Edo Period Fire Pump
Edo Period Bookshop (model)
Guest post by Susan Spann
The Tiny Spark That Ignited Fires of Edo
Inspiration is like fire: it often starts with a tiny,
random spark, which smolders quietly for a while before bursting into flame.
That’s definitely true of my newest Hiro Hattori mystery, Fires of Edo, which owes its initial,
early inspiration to a humble artifact I saw in a small museum, several years
before I set the first words on the page.
In November 2016, while hiking part of an ancient travel
road through Japan’s mountainous Kiso Valley as research for an entirely
different book, I spent two nights in the preserved, historical post town of
Magome, in Gifu Prefecture. The town consists of a single, steeply-sloping
street that winds up the side of a mountain; traditional inns (called ryokan) and shops line both sides of the
narrow, stone-paved road. In its heyday, Magome was one of the major stopping
points on the Kiso-kaido, later known
as the Nakasendo, a mountainous route that connected the ancient capital of
Kyoto with the growing city of Edo—now called Tokyo.
The special inn where high-ranking samurai once spent the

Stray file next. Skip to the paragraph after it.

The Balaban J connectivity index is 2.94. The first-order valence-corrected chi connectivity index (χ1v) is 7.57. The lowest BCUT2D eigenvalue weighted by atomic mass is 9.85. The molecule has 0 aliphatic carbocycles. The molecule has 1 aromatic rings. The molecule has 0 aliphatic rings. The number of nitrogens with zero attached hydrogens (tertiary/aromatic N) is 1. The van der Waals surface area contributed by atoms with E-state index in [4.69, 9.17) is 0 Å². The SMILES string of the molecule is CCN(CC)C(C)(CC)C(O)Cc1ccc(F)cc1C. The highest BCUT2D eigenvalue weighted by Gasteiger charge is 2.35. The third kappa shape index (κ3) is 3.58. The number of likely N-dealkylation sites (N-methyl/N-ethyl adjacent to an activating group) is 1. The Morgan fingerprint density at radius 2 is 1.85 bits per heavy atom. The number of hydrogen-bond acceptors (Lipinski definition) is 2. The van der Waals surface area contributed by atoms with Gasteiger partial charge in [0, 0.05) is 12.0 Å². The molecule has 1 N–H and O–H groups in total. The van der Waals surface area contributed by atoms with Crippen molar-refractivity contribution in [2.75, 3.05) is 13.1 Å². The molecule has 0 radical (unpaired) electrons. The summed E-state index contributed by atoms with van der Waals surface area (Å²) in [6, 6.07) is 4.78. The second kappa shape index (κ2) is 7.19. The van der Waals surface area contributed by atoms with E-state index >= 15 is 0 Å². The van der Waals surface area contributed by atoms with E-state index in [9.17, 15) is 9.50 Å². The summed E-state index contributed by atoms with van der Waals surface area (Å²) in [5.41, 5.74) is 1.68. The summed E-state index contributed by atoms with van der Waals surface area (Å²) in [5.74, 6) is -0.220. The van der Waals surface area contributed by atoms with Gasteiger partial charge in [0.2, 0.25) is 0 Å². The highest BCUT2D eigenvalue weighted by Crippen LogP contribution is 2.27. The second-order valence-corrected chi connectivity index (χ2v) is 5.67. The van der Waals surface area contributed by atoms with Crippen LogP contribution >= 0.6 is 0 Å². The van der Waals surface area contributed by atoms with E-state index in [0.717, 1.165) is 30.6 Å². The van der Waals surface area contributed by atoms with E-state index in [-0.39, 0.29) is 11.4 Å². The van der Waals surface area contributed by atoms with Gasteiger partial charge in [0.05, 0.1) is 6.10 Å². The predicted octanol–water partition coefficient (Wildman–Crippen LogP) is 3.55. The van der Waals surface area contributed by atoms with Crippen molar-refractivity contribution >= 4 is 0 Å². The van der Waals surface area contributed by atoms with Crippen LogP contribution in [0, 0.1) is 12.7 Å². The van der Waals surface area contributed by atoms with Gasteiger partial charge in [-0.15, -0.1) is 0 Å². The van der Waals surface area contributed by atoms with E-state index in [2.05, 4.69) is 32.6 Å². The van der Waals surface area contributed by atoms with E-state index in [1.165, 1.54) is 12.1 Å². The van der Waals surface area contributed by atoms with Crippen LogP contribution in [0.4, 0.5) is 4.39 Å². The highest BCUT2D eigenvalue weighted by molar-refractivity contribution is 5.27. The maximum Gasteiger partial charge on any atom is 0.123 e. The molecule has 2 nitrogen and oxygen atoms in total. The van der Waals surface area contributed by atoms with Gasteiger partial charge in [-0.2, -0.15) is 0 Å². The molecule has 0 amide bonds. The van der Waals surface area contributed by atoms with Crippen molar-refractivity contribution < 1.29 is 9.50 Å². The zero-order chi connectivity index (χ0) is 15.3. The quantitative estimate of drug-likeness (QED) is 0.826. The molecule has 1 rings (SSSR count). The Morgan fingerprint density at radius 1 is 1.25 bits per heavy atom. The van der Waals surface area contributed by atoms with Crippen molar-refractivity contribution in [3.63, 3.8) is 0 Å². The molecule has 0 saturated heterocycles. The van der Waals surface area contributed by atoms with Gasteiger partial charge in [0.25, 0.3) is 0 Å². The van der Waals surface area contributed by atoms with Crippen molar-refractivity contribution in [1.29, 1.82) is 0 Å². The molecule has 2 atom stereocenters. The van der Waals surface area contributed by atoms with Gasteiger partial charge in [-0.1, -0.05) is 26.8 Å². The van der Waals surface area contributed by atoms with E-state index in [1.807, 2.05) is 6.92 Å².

night in Magome is now a small museum filled with artifacts that relate to the
history of the town and the Kiso Road. Most of the displays relate to domestic
life or business: a woman’s cosmetic case, a portable scale, and an early clock
that used burning incense to mark the passing hours.
Tucked away in a corner, a small, glass case held a display
dedicated to the victims of one of Magome’s many fires; near the front, a
simple, wooden device was labeled “龍吐水”
(Dragon Spout) and “Water Pump” in English and Japanese. Bilingual text on the
display identified the object as an Edo Period (1603-1868) fire extinguisher, a
surprising and much-welcome technological advancement over the water buckets
Japanese people had used to fight fires for centuries before.
As a long-time student of Japanese history, architecture,
and culture, I was well aware of the devastating impact fire on Japan. In fact,
if you visit (or read about) almost any major historical or religious site in